Tech workers could soon find themselves back in the office as bosses threaten to axe remote work.
Companies seeing if they can mandate in-person work as part of their new era of efficiency.
Tech CEOs are backtracking on remote working as they face pressure to improve performance.
Here's a question tech bosses will have mulled over in recent months: in a year of efficiency, just how far can they go before their workers plot a rebellion?
Companies in Silicon Valley and beyond have let go of workers – 350,000-plus workers have been laid off since 2022, per Layoffs.fyi – while dropping the perks employees became accustomed to in order to save costs.
Sure, workers can live without the free dried mangoes, but the more serious changes that have taken place in a few months are a lot to process for a sector that was consistently riding high during the low-interest-rate years.
Unfortunately for tech workers, the changes might not end there. Speaking at an event by payments giant Stripe on Wednesday, OpenAI CEO Sam Altman, a key enabler of tech's efficiency era, suggested that "remote work is over" and workers need to get back to the office.
Altman is not alone, of course, as the very companies that introduced the world to remote work are increasingly changing their tone to exercise even more control over their companies amid the turmoil. The backtracking is at their peril.
A shift that could backfire
Many companies in tech have been exploring the idea of shifting away from full remote work for several months. Last August, Apple started to ask workers to return to the office three days per week, for example.
But with the downturn squeezing companies, there is an apparent change in attitude that has changed the polite nudge for workers to get back into the office into an ultimatum, as was the case when Elon Musk scoffed at remote work after taking charge of Twitter.
The suggestion from Altman at the Stripe event was that this tougher approach was important for startups, as "the more unclear and early the product is, the more in-person time the team needs to grind together."
Tech giants, meanwhile, may see in-person work as an easy means of staying on top of worker productivity, particularly as measures of performance such as revenue per employee — a means of understanding exactly how much revenue each employee contributes — come back in vogue.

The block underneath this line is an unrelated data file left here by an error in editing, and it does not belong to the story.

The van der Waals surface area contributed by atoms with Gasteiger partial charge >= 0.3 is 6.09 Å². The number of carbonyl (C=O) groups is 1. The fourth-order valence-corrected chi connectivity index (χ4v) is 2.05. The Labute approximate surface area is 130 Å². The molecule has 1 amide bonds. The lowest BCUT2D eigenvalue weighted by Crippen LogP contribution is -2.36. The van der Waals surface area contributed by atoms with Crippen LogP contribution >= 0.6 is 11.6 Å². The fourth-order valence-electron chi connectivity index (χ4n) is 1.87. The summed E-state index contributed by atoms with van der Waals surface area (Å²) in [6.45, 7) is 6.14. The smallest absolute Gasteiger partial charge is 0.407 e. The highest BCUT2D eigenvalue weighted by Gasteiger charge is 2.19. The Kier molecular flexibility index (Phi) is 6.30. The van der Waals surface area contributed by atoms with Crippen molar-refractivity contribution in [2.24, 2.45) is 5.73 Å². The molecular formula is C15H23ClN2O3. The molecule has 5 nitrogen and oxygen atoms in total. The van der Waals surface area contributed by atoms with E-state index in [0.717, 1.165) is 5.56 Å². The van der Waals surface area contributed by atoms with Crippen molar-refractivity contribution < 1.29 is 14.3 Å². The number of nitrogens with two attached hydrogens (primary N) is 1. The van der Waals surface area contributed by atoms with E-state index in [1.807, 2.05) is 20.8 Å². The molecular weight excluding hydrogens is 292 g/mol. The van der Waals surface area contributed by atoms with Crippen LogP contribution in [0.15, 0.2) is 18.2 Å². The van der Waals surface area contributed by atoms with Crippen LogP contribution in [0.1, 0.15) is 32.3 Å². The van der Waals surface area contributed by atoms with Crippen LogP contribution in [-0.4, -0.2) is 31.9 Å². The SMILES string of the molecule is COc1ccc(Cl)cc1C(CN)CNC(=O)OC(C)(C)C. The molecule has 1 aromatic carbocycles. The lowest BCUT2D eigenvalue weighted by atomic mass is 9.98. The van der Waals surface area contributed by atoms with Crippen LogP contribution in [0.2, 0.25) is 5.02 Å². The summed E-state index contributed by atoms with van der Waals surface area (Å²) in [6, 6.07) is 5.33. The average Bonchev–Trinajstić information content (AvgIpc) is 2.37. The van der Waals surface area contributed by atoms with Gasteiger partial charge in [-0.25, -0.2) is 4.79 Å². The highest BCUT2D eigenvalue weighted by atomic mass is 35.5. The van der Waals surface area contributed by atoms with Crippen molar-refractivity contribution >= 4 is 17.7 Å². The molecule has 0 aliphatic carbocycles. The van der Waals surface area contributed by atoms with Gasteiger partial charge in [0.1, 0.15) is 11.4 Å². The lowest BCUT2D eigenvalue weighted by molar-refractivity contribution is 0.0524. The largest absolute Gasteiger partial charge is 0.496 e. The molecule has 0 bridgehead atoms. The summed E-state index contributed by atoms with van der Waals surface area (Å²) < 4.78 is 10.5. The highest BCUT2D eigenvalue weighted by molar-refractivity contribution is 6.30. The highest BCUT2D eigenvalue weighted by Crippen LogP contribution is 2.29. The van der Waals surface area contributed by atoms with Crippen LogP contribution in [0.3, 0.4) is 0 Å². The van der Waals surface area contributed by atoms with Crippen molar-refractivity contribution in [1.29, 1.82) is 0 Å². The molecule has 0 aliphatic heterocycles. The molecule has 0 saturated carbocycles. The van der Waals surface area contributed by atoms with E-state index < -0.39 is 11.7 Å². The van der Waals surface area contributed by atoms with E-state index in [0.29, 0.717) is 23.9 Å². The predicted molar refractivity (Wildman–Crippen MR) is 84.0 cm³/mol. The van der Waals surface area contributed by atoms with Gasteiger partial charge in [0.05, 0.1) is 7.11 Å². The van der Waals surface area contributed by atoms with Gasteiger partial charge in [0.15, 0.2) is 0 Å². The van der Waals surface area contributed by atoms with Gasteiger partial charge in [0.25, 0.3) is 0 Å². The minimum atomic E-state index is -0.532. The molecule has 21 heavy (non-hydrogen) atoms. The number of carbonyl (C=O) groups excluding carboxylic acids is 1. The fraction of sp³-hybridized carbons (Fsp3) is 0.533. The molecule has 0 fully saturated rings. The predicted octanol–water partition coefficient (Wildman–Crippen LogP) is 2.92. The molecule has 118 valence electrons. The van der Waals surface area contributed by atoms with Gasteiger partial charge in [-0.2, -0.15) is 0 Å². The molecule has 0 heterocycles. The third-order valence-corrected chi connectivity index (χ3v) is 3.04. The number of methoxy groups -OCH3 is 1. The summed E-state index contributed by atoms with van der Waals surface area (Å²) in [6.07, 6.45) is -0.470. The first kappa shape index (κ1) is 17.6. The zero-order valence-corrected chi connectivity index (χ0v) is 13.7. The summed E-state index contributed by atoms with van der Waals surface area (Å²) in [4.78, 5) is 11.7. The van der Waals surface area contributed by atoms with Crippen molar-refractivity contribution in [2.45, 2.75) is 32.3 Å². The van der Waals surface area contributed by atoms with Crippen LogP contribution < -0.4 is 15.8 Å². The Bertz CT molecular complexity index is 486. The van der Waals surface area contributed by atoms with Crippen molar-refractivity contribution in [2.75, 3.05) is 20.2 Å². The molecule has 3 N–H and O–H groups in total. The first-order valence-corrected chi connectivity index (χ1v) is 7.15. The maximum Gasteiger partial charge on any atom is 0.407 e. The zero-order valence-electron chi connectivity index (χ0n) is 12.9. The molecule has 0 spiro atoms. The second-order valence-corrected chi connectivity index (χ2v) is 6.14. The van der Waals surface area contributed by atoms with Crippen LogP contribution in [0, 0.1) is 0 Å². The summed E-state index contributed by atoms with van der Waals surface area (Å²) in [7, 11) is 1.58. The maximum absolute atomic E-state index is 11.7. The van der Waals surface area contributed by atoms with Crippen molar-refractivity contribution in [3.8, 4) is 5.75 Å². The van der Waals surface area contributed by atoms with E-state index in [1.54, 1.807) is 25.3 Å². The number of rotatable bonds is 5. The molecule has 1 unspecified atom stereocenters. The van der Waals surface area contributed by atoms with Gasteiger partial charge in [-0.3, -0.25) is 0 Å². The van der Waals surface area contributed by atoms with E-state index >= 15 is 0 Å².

An Insider analysis of tech giants over the past five years did find that many had become bloated and unproductive. Meta's revenue per employee has fallen 14% over the past five years, for example, as its headcount grew 143% in that time.
It goes some way towards explaining why Zuckerberg suggested in March that revisions to Meta's work-from-home work policy would be coming this summer after analyzing performance data. He said, for example, that early-career engineers tended to perform better when in the office.
But mandates to force workers to return to the office are unlikely to sit well with everyone.
Many workers have found that the option of working from home has given them a degree of freedom that supports their health but allows them to perform at the standard expected of them.
Research seems to support this. Last year, a survey by startup Buffer of 2,000 workers found that 97% said they would like to work remotely at least some of the time for the rest of their careers.
Tech firms taking away this option could face backlash. Stories about worker morale plummeting as bosses force employees back into the office, whether full-time or part-time, are becoming increasingly commonplace.
One worker at a large US insurance firm with more than 40,000 workers recently told Insider that plans to make people work in the office at least two days a week would "boost morale."
On the contrary, worker morale will suffer if managers are seen to U-turn on promises, or at least suggestions, that remote work could be permanent, as was the case at this insurance firm.
Tech firms that championed remote work, but are now back-tracking, may soon have to face a furious reckoning from their beleaguered employees.
Read the original article on Business Insider